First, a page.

The job of bond fund manager James Rich is to find sustainable investments for his clients. Recently, he has been rejecting much of what Wall Street has to offer him.

Rich is part of a group of investors who are increasingly wary of greenwashing bonds that are labeled as environmentally friendly. One example: James got rid of a green bond issued by JPMorgan from a $ 200 million green investment portfolio he manages at Aego Asset Management due to concerns about the bank’s environmental record in general. A fund he works for for Transamerica Asset Management got rid of this bond in the first quarter, so we can learn from Transamerica’s financial reports.

“Setting a target for reducing carbon emissions by 2030 and establishing a $ 2.5 trillion sustainability effort are clear examples of our ongoing commitment,” a spokesman for the bank said.

Green bond sales flourished to $ 250 billion a year, compared to about $ 50 billion in 2015, according to the Climate Bonds Initiative. This market is helping to complete a global decline in funding for environmental projects that has resulted in most industries failing to meet the targets needed to effectively slow down climate change.

The bonds are also popular because they encourage the attractiveness of the corporations that issue them among environmentally conscious investors. Investment banks love them because of the rates they generate – $ 2.2 billion in 2021, according to Bloomberg data. CFOs are in a hurry to acquire them for funds dealing with the environment, society and governance, or ESG, whose clients are increasingly demanding. And on average, borrowers can still sell green bonds at a lower interest rate compared to conventional debt.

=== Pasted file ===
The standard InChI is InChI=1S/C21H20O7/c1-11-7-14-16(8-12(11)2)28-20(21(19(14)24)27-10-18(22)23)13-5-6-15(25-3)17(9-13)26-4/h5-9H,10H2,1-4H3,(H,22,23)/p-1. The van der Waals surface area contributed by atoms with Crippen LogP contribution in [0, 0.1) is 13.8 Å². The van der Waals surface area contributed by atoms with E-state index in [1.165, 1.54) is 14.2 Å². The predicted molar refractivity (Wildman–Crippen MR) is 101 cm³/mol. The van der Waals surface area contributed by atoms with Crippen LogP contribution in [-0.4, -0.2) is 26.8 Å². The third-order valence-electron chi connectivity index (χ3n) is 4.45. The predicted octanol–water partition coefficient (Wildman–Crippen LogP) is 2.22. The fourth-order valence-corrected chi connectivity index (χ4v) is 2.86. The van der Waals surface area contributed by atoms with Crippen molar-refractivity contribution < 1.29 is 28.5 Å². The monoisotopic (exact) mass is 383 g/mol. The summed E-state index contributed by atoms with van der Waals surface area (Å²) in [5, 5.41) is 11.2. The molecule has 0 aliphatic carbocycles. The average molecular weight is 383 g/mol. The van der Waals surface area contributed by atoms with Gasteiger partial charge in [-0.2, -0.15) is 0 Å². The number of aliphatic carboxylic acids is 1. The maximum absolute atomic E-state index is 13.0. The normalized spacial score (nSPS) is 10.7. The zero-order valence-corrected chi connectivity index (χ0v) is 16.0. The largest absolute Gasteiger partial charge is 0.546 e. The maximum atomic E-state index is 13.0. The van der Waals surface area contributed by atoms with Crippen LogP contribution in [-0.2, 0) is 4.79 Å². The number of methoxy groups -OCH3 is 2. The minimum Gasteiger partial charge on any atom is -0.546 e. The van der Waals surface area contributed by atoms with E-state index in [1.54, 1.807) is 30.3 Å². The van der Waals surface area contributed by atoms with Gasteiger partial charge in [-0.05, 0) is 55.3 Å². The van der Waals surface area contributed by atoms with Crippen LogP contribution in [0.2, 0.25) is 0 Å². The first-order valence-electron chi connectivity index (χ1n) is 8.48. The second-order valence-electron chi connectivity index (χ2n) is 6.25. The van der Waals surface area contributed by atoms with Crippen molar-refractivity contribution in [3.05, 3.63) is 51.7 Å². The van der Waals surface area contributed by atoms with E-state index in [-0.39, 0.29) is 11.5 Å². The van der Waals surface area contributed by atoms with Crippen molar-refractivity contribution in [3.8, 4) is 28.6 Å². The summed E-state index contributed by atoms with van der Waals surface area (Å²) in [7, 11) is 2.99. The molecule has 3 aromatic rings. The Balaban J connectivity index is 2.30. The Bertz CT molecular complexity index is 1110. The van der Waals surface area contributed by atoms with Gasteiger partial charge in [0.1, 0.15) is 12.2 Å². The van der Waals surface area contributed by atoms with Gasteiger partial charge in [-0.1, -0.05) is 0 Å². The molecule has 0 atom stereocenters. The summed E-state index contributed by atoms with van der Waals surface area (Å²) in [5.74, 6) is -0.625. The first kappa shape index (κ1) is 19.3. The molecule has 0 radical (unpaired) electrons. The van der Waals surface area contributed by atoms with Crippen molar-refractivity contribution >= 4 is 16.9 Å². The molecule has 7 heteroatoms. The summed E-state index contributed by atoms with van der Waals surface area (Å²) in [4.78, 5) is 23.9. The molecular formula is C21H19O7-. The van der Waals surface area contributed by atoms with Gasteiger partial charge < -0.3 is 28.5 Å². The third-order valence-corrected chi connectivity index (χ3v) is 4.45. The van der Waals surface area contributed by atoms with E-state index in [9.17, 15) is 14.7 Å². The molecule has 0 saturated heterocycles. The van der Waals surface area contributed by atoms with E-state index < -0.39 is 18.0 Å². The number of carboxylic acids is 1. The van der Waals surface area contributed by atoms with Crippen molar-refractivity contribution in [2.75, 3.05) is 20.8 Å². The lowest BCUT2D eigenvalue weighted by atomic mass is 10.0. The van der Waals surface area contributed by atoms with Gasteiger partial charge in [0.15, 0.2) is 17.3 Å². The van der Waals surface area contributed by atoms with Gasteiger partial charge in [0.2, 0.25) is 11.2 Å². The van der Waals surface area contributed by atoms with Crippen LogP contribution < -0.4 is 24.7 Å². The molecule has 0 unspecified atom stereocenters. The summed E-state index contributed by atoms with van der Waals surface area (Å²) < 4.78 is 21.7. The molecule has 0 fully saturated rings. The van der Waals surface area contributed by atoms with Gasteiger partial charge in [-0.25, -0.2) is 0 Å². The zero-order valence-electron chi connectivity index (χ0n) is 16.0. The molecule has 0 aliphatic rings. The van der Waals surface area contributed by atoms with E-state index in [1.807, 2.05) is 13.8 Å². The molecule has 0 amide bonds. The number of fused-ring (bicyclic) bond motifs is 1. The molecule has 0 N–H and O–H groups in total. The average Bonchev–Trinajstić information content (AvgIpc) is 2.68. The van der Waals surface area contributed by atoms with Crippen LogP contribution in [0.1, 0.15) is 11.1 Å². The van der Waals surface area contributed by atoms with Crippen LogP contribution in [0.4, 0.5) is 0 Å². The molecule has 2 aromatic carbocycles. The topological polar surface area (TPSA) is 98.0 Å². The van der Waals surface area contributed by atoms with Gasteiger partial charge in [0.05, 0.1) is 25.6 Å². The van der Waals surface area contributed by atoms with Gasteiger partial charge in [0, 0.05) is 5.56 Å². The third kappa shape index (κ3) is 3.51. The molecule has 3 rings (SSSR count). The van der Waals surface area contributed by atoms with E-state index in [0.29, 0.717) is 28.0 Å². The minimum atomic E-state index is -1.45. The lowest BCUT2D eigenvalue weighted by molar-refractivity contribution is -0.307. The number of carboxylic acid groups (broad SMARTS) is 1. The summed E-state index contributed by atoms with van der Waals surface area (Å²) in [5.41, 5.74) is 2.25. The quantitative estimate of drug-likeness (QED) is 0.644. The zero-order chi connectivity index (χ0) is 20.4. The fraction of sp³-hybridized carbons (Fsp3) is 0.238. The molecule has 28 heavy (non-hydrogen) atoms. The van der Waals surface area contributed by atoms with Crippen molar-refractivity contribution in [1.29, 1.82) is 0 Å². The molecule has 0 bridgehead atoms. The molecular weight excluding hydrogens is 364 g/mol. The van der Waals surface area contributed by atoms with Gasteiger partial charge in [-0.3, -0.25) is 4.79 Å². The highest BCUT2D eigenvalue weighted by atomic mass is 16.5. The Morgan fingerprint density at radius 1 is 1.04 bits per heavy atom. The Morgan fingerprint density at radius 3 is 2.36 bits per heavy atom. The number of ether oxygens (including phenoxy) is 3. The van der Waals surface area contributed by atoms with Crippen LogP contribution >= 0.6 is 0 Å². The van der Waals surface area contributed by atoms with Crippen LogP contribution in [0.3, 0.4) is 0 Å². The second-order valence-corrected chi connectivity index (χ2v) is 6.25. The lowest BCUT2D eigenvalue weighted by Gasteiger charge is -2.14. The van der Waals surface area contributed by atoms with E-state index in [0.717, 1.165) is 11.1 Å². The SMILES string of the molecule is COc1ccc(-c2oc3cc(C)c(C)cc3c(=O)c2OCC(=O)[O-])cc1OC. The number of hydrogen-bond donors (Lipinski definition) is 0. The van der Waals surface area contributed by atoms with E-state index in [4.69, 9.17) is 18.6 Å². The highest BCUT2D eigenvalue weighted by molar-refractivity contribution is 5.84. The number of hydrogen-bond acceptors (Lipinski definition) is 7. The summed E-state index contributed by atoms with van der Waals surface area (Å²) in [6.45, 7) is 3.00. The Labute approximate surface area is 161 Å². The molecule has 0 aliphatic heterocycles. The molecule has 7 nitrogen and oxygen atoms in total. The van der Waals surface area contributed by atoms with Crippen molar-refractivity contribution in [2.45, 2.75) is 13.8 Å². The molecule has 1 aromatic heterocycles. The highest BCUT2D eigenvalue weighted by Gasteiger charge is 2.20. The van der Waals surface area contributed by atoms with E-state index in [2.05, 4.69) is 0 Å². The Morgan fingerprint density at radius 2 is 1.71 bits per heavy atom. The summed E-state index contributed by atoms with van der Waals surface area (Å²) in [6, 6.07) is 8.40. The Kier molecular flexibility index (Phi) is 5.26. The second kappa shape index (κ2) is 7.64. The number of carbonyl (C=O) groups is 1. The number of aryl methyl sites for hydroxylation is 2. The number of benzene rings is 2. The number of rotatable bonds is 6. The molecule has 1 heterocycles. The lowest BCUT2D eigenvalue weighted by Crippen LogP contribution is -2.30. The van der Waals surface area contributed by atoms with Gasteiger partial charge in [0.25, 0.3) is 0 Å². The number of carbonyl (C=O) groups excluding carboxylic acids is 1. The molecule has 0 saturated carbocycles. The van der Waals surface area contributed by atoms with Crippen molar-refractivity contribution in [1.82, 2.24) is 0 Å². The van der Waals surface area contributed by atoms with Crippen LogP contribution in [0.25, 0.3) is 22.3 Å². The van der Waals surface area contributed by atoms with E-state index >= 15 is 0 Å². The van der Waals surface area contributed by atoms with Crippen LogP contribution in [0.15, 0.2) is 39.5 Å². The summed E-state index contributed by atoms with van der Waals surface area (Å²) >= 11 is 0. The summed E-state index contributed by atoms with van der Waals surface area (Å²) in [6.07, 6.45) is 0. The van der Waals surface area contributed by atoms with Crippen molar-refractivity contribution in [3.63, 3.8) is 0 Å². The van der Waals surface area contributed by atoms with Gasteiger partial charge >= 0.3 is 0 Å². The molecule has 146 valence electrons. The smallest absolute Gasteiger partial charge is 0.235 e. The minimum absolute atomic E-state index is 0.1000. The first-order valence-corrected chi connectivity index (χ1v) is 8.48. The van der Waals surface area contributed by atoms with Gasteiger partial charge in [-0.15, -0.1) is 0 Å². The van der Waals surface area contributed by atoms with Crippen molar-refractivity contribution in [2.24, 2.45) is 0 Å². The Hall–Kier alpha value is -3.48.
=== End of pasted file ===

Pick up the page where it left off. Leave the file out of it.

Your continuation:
Still, financial regulators in the U.S. and Europe are examining the investment industry for signs of false claims, or “greenswashing”. in doubt.

“We are seeing investors increasingly focus on the way in which stock earnings are in line with the issuers’ existing strategies,” said Stephen Nichols, ESG Capital Markets Manager at US Bank of America.

Non-binding principles for green bonds, defined by banks and investors, stipulate that they should fund projects that have a social benefit. JPMorgan Bank issued its in September 2020 to fund its transition to renewable energy and sustainable buildings, alongside loans to customers making similar changes.

While these uses are in line with ESG’s investment principles, Rich wondered if the bank’s record in general is in line with them as well. His reservations grew after JPMorgan executives who were committed to sustainability and investor relations failed to answer his questions in a way that satisfied him, he said. He said he also saw few signs that the bank was reducing the amount of loans it was distributing to the fossil fuel industry.

“JPMorgan is the largest funder of the energy industry in the world,” Rich said. “It’s not exactly a transmitter of sustainability.”

The bank has promised to help raise $ 2.5 trillion in financing for environmental issues in the next decade. The bank is the primary registrar of green bonds for other companies, according to Dealogic data. The bank also had an exposure of about $ 40 billion to oil and gas companies last year, and it holds in the air the oil mining company Peabody Energy Corp in a loan that lasts until 2024.